Alfred Hermida is the director of the School of Journalism at the University of British Columbia. “There’s no doubt that because of Trump there’s increased interest in journalism in the U.S. with more reader-funded media: The New York Times increasing its subscriptions. A lot of people donating to journalism organizations. It’s been very pronounced in the States. We haven’t seen the same kind of trend in Canada.”
Interest in working in the media as a career however, is happening at journalism schools across the country. UBC has seen a 13 percent increase in applications to its Masters of Journalism program since 2016 and a 23 percent bump in admissions. “Is it correlation or causation? Clearly, the fact that there has been increased discussion about the value of journalism and what journalists bring to public life does help journalism schools,” says Hermida.
Enrollment at Ryerson University’s journalism program has been trending higher since Trump began campaigning, too, while the number of admissions to Carleton University’s undergraduate program is steady because of a cap on the number of students.
If the students in Tanenhaus’ class are any indication, about half of those who decide to pursue journalism will do so by enrolling in a formal program next year, and the other half will try to get experience working in the field, without a journalism degree.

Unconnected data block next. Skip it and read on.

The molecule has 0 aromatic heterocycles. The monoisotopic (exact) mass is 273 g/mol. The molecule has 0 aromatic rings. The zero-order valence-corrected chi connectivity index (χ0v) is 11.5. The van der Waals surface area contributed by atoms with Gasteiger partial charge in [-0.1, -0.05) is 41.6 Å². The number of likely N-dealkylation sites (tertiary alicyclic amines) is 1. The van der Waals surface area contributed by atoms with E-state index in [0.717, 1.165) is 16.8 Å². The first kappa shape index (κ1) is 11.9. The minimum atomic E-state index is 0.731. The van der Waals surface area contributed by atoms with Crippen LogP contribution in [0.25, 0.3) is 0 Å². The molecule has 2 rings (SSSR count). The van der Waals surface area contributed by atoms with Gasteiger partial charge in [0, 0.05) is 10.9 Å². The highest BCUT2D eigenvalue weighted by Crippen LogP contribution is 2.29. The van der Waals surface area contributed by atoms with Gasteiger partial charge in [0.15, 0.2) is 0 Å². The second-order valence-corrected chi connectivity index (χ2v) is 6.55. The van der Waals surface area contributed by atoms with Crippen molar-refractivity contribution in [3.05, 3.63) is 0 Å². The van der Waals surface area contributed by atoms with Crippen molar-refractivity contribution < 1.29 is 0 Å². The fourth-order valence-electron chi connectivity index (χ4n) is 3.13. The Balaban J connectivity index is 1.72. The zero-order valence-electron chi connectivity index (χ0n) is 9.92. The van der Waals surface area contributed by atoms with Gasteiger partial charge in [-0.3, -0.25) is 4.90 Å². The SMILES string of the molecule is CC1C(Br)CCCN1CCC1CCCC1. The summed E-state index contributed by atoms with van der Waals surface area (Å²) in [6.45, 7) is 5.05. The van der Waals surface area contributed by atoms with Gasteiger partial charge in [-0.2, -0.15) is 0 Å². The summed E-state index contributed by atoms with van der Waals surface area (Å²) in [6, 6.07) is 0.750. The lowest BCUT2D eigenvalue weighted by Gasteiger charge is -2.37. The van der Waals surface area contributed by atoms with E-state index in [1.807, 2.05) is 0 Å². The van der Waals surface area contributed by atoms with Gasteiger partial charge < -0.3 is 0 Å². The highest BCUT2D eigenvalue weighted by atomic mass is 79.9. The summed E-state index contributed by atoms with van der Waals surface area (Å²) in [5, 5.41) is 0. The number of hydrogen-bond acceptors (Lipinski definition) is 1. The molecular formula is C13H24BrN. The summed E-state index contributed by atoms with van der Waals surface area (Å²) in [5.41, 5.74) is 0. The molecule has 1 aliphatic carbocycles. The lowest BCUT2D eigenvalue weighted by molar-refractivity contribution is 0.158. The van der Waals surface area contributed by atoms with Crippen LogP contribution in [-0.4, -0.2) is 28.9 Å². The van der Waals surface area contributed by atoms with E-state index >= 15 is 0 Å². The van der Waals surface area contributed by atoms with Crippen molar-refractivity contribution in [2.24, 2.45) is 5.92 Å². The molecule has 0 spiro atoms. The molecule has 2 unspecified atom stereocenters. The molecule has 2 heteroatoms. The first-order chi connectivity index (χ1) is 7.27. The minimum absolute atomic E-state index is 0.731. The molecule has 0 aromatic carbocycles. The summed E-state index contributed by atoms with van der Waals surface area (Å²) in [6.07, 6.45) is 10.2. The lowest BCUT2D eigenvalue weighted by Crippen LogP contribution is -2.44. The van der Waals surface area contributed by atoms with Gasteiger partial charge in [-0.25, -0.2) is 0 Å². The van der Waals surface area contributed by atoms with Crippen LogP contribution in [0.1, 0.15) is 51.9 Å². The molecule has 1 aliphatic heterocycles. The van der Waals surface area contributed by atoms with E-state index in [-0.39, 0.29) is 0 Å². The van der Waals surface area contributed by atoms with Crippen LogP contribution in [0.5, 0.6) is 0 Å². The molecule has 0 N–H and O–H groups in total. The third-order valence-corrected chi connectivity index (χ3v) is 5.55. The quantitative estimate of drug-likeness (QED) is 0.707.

Tanenhaus says it gives him hope to see students regard journalism as an important element of a functioning democracy. “There’s a lot of hostility towards the media. It’s being attacked for all sorts of reasons and some of them are valid,” he says. “But they actually think journalism is a way to make things better and that’s a great feeling to an old legacy journalist like me. I’ve been doing this for a really long time. There’s so much cynicism.”
In last week’s class, they covered Trump and the media’s reaction to the killing of Saudi journalist Jamal Khashoggi, as well as the “false flag” rhetoric surrounding the pipe-bomb mail incidents. Students provide recaps of what happened, and share personal insight. One young woman, whose family is currently in Saudi Arabia, tells the class that her parents know that Khashoggi is dead, but weren’t aware of the controversy surrounding his death because local media doesn’t cover that.
The class ends with a video circa 1968 of the historic Democratic National Convention in Chicago that sparked violent clashes involving police. This will dovetail into this week’s overarching theme, which is a look at how rhetoric can lead to action, in light of the deadly synagogue shooting in Pittsburgh this past weekend. “Now we’re talking about a different kind of violence that’s been brewing for a long time,” says Tanenhaus. “It’s come up before, on some of the extreme websites: 4chan, 8chan, the alt-right.” There is also time allotted to discuss upcoming U.S. midterm elections.
As difficult as some of the topics may be, many students agree that one thing they would change about the class are the time constraints. Two hours doesn’t quite seem like enough for such all-encompassing discussions. “In other classes, I’d be watching the clock tick down to the last ten minutes,” says McMurchy. “But here, everyone is engaged until the very end because the content is so interesting. We just run out of time and I wish we wouldn’t.”
Cover image of Sukaina Kazim courtesy of Sukaina Kazim.